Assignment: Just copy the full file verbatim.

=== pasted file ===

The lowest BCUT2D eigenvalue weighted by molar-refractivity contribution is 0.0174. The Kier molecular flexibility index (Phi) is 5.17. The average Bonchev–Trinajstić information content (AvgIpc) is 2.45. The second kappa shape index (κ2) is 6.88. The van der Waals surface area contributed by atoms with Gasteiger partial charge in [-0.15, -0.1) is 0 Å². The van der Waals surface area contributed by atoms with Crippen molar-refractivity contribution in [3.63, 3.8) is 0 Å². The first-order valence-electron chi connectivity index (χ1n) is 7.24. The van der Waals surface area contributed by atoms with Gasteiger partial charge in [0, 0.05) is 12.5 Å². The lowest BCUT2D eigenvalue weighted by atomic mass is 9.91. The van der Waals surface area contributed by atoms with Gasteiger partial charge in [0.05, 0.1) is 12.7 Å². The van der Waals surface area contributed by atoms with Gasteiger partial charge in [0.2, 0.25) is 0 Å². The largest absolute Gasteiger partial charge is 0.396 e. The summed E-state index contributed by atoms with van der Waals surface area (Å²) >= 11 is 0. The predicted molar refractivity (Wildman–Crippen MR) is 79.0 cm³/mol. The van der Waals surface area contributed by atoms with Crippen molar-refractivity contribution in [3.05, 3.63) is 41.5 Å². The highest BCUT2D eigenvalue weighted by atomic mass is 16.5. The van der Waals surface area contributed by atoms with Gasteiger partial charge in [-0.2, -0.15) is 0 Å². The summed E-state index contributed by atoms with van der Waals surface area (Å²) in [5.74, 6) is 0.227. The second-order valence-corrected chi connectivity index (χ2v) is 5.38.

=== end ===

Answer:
The lowest BCUT2D eigenvalue weighted by molar-refractivity contribution is 0.0174. The Kier molecular flexibility index (Phi) is 5.17. The average Bonchev–Trinajstić information content (AvgIpc) is 2.45. The second kappa shape index (κ2) is 6.88. The van der Waals surface area contributed by atoms with Gasteiger partial charge in [-0.15, -0.1) is 0 Å². The van der Waals surface area contributed by atoms with Crippen molar-refractivity contribution in [3.63, 3.8) is 0 Å². The first-order valence-electron chi connectivity index (χ1n) is 7.24. The van der Waals surface area contributed by atoms with Gasteiger partial charge in [0, 0.05) is 12.5 Å². The lowest BCUT2D eigenvalue weighted by atomic mass is 9.91. The van der Waals surface area contributed by atoms with Gasteiger partial charge in [0.05, 0.1) is 12.7 Å². The van der Waals surface area contributed by atoms with Gasteiger partial charge in [0.2, 0.25) is 0 Å². The largest absolute Gasteiger partial charge is 0.396 e. The summed E-state index contributed by atoms with van der Waals surface area (Å²) >= 11 is 0. The predicted molar refractivity (Wildman–Crippen MR) is 79.0 cm³/mol. The van der Waals surface area contributed by atoms with Crippen molar-refractivity contribution in [3.05, 3.63) is 41.5 Å². The highest BCUT2D eigenvalue weighted by atomic mass is 16.5. The van der Waals surface area contributed by atoms with Gasteiger partial charge in [-0.2, -0.15) is 0 Å². The summed E-state index contributed by atoms with van der Waals surface area (Å²) in [5.74, 6) is 0.227. The second-order valence-corrected chi connectivity index (χ2v) is 5.38.